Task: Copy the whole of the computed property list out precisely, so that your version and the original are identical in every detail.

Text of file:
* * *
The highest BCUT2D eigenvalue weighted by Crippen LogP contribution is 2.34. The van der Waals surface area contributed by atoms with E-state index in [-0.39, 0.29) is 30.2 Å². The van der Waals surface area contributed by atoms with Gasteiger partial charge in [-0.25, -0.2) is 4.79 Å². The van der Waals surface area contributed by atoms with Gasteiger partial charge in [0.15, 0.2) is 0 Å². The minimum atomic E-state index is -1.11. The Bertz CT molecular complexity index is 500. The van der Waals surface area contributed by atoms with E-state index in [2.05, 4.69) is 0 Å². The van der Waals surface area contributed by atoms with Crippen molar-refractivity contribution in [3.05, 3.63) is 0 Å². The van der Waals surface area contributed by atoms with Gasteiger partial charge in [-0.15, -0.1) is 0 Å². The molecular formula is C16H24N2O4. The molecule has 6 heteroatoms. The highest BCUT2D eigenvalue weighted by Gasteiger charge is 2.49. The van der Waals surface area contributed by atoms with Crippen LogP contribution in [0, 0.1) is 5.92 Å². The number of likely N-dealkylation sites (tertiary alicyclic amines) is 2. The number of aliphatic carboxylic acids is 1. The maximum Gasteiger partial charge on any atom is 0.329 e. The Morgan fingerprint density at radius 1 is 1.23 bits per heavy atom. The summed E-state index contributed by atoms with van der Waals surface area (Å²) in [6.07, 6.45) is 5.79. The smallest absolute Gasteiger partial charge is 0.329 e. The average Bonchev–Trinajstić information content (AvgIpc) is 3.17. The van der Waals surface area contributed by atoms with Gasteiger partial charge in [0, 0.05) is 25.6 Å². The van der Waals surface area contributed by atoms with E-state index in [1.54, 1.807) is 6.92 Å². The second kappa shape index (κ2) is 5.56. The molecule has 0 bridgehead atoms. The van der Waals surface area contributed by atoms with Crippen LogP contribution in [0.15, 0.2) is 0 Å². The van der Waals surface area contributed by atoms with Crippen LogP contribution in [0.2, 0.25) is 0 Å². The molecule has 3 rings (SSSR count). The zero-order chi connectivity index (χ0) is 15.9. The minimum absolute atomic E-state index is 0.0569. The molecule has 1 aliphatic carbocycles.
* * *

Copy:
The highest BCUT2D eigenvalue weighted by Crippen LogP contribution is 2.34. The van der Waals surface area contributed by atoms with E-state index in [-0.39, 0.29) is 30.2 Å². The van der Waals surface area contributed by atoms with Gasteiger partial charge in [-0.25, -0.2) is 4.79 Å². The van der Waals surface area contributed by atoms with Gasteiger partial charge in [0.15, 0.2) is 0 Å². The minimum atomic E-state index is -1.11. The Bertz CT molecular complexity index is 500. The van der Waals surface area contributed by atoms with E-state index in [2.05, 4.69) is 0 Å². The van der Waals surface area contributed by atoms with Crippen molar-refractivity contribution in [3.05, 3.63) is 0 Å². The van der Waals surface area contributed by atoms with Gasteiger partial charge in [-0.15, -0.1) is 0 Å². The molecular formula is C16H24N2O4. The molecule has 6 heteroatoms. The highest BCUT2D eigenvalue weighted by Gasteiger charge is 2.49. The van der Waals surface area contributed by atoms with Crippen LogP contribution in [0, 0.1) is 5.92 Å². The number of likely N-dealkylation sites (tertiary alicyclic amines) is 2. The number of aliphatic carboxylic acids is 1. The maximum Gasteiger partial charge on any atom is 0.329 e. The Morgan fingerprint density at radius 1 is 1.23 bits per heavy atom. The summed E-state index contributed by atoms with van der Waals surface area (Å²) in [6.07, 6.45) is 5.79. The smallest absolute Gasteiger partial charge is 0.329 e. The average Bonchev–Trinajstić information content (AvgIpc) is 3.17. The van der Waals surface area contributed by atoms with Gasteiger partial charge in [0, 0.05) is 25.6 Å². The van der Waals surface area contributed by atoms with E-state index in [1.54, 1.807) is 6.92 Å². The second kappa shape index (κ2) is 5.56. The molecule has 0 bridgehead atoms. The van der Waals surface area contributed by atoms with Crippen LogP contribution in [0.15, 0.2) is 0 Å². The van der Waals surface area contributed by atoms with Crippen LogP contribution in [0.2, 0.25) is 0 Å². The molecule has 3 rings (SSSR count). The zero-order chi connectivity index (χ0) is 15.9. The minimum absolute atomic E-state index is 0.0569. The molecule has 1 aliphatic carbocycles.